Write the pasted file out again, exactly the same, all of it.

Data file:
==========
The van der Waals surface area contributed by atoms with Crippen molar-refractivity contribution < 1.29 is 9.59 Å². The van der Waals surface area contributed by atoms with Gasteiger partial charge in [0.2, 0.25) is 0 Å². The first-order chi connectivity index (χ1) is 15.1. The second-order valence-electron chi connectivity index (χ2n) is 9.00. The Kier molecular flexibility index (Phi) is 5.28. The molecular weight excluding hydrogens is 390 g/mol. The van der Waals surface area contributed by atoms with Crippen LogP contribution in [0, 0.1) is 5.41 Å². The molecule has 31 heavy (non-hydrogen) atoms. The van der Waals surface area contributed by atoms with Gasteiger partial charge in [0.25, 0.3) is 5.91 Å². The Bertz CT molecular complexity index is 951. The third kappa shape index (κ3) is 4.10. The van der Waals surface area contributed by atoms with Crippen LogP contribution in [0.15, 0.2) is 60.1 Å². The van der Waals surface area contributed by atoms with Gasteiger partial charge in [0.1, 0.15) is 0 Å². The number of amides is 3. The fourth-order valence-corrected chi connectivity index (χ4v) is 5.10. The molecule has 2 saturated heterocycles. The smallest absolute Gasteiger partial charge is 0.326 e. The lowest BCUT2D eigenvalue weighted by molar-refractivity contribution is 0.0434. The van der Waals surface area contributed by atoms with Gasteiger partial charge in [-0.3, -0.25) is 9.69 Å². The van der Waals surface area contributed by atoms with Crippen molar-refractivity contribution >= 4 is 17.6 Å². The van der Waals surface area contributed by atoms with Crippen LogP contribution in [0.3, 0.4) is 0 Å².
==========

The van der Waals surface area contributed by atoms with Crippen molar-refractivity contribution < 1.29 is 9.59 Å². The van der Waals surface area contributed by atoms with Gasteiger partial charge in [0.2, 0.25) is 0 Å². The first-order chi connectivity index (χ1) is 15.1. The second-order valence-electron chi connectivity index (χ2n) is 9.00. The Kier molecular flexibility index (Phi) is 5.28. The molecular weight excluding hydrogens is 390 g/mol. The van der Waals surface area contributed by atoms with Crippen LogP contribution in [0, 0.1) is 5.41 Å². The molecule has 31 heavy (non-hydrogen) atoms. The van der Waals surface area contributed by atoms with Gasteiger partial charge in [0.25, 0.3) is 5.91 Å². The Bertz CT molecular complexity index is 951. The third kappa shape index (κ3) is 4.10. The van der Waals surface area contributed by atoms with Crippen LogP contribution in [0.15, 0.2) is 60.1 Å². The van der Waals surface area contributed by atoms with Gasteiger partial charge in [0.1, 0.15) is 0 Å². The number of amides is 3. The fourth-order valence-corrected chi connectivity index (χ4v) is 5.10. The molecule has 2 saturated heterocycles. The smallest absolute Gasteiger partial charge is 0.326 e. The lowest BCUT2D eigenvalue weighted by molar-refractivity contribution is 0.0434. The van der Waals surface area contributed by atoms with Gasteiger partial charge in [-0.3, -0.25) is 9.69 Å². The van der Waals surface area contributed by atoms with Crippen molar-refractivity contribution >= 4 is 17.6 Å². The van der Waals surface area contributed by atoms with Crippen LogP contribution in [0.3, 0.4) is 0 Å².